Now, with Haley’s campaign in potentially its final throes, it enters a much different stage. A once lean campaign has become increasingly expensive. Haley bragged in one debate about flying commercial and staying in Residence Inns — now, to maximize her state-by-state visits, she’s taking private jets. At some events, her guests are greeted by elaborate charcuterie boards and extensive beer menus. She seems to be spending like a candidate with nothing to lose — or a candidate with little time left.

She spent over half a year in Iowa, building up staff and leaning on AFP-Action’s grassroots canvassing. In New Hampshire, she earned Sununu’s endorsement early and assembled a state leadership team in the fall. In South Carolina, she benefited from hometown connections and the familiarity of a long political career.

But ahead of Super Tuesday, she has no such luxury. She bolts from one state to the next, not announcing leadership teams in respective states until days, or even hours, ahead of her visits. She’s never met many of her endorsers in these states, bouncing from fundraisers to rallies to planes. Several attendees at her North Carolina events said they had gone to her rallies in nearby Myrtle Beach or Greenville, South Carolina, because she’d yet to visit their state.

It’s a fast-paced campaign, just like she ran in South Carolina and the other early states, but on a much bigger field. The odds are stacked against her; the political class has long counted her out; she keeps fighting, albeit exhausted. In Washington, after eliciting laughter after fumbling through a memorized line, she smiled and joked, “I barely know what city I’m in right now.” In Utah, before sitting down for a TV interview, she quickly asked her interviewer, “Now, Utah is a caucus state, right?”

Republican presidential candidate Nikki Haley speaks during a rally at the Noorda Center for the Performing Arts at Utah Valley University in Orem on Wednesday, Feb. 28, 2024. | Kristin Murphy, Deseret News

On Saturday evening, as the crowd began to disperse at the Needham Sheraton hotel west of Boston, some two dozen people hung around. Most were waiting for selfies and autographs from Haley, who hovers after most rallies to greet attendees. “God bless her,” Mark Potocki told me. “She’s doing the right thing — this whole campaign.”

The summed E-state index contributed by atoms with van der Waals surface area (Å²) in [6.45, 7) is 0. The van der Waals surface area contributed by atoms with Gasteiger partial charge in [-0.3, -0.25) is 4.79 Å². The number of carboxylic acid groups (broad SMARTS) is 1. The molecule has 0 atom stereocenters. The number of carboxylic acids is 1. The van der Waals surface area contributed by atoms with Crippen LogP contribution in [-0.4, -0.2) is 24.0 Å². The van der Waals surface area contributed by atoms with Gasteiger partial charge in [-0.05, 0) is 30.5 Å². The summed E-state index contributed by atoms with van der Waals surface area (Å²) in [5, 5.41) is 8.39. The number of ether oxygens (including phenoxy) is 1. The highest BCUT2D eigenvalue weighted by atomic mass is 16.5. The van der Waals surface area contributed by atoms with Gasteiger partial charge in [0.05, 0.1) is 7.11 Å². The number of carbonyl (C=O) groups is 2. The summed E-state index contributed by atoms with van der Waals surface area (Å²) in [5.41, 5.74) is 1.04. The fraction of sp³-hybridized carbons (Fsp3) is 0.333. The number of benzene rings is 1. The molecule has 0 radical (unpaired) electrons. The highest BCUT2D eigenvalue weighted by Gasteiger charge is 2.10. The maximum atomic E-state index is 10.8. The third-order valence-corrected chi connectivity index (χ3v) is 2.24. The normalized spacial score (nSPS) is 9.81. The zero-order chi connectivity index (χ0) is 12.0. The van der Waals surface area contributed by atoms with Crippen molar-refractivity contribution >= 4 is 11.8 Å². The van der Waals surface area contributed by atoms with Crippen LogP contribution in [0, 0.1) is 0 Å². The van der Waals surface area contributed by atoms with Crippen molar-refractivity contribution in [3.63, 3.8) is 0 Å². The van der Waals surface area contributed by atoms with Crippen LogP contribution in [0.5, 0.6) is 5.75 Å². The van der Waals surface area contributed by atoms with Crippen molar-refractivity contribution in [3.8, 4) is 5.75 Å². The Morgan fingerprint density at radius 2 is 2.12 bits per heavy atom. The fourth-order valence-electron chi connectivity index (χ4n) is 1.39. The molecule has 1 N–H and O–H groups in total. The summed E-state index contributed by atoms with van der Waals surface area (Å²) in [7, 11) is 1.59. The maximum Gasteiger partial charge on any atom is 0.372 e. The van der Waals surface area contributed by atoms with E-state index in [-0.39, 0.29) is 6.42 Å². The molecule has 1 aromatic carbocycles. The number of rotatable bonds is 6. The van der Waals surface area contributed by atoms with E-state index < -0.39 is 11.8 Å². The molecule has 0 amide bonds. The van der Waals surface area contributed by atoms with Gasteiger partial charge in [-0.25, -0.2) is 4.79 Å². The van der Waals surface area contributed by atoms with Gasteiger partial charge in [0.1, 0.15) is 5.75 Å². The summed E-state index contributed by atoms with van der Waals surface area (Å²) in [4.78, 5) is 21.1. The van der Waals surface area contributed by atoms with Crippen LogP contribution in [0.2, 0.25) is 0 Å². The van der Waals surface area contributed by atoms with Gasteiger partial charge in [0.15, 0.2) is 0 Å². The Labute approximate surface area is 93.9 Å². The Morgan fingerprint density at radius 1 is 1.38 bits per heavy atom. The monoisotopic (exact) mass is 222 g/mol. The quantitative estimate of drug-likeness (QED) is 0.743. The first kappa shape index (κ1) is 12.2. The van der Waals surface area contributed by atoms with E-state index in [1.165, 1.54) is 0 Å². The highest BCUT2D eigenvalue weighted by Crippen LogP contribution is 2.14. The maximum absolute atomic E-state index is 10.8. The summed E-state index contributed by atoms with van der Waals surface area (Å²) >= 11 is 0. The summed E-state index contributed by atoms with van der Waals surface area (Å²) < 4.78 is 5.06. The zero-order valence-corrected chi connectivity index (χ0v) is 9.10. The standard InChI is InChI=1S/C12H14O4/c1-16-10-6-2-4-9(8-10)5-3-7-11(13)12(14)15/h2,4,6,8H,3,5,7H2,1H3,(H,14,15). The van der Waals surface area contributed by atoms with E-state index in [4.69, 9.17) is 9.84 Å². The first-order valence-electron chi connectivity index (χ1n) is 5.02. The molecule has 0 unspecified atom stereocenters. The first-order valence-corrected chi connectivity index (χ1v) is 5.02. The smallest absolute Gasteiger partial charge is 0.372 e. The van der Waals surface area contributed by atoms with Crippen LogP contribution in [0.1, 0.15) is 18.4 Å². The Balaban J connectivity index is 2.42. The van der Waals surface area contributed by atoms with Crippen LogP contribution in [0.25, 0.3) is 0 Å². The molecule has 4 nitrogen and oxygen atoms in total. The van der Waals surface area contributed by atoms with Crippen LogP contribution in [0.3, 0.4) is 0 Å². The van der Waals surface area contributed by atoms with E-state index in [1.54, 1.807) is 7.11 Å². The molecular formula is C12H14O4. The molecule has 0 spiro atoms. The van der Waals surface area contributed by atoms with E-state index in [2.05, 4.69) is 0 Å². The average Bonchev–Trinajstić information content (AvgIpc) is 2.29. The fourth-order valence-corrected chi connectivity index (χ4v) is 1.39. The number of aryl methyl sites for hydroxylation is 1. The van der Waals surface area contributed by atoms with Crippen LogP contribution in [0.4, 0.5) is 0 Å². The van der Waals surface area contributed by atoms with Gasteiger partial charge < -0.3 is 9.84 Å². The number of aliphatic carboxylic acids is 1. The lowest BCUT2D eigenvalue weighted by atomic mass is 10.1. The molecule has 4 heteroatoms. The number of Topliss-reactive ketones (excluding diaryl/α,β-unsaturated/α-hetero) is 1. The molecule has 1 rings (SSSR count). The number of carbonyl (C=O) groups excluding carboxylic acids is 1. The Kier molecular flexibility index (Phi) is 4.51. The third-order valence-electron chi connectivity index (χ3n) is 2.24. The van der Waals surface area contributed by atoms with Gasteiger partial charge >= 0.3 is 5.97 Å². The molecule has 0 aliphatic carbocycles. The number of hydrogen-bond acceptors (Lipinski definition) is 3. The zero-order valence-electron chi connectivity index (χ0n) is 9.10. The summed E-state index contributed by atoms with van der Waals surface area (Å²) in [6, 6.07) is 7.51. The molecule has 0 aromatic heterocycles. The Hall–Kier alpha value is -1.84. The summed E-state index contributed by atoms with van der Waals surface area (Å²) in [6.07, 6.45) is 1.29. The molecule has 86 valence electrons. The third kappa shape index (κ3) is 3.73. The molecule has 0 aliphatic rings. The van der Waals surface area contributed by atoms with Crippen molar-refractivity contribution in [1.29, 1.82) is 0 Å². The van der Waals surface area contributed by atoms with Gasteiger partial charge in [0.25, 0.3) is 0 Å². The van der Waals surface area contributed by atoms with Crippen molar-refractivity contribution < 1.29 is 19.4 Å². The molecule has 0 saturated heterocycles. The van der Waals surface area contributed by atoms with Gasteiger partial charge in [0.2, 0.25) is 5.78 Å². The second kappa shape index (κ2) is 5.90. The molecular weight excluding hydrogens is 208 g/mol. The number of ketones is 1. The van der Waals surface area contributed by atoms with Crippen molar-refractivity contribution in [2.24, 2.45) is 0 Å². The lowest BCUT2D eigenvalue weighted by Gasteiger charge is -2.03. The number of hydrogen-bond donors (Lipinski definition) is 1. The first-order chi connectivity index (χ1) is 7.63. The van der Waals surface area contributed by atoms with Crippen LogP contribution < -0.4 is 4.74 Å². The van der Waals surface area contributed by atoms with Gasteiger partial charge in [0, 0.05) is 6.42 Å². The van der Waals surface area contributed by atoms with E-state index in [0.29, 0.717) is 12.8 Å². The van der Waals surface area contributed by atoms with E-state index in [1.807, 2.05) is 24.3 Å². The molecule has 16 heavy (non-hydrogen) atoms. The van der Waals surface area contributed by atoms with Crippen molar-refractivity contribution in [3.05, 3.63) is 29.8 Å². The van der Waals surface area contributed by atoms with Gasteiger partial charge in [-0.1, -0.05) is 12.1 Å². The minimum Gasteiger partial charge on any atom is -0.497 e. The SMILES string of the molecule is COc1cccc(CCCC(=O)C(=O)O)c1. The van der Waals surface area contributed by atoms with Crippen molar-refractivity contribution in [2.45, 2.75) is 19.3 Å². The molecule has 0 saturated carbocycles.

Potocki grew up in Boston, a second-generation American himself, like Haley. His parents fled Poland after World War II and settled in New England, finding work in the area’s booming industrial sector. As Potocki grew, he became interested in politics, following the Republican governors who rose to prominence in the deep-blue state: Weld, Cellucci, Romney. “Haley is in that same mold,” he told me. “She’s a uniter.”

But Potocki isn’t short-sighted about her chances of winning the Republican nomination. “This is Trump’s party,” he told me. “If some cataclysmic event happens, then yes. Otherwise, it’s a long shot.”

It’s a fair point. Even in Massachusetts, where moderate Republicans have found surprising success in statewide races, Trump has taken over the state party. Polls show him with a 40-point lead in the primary. Across the country, it’s even wider.

Why, then, would Potocki show up on a rainy Saturday night, along with 400 others, and squeeze into a hotel ballroom to listen to a hopeless candidate? Why listen to her calls for strength abroad and eliminating the gas tax and border reform and “common sense” abortion laws, if her odds of ever implementing any her plans are close to none? Even more, why go to the ballot box on Tuesday and cast a vote?

“Because I’m fighting,” Potocki said. “I want to make it known I’m not accepting the choices, and I want to make a choice.”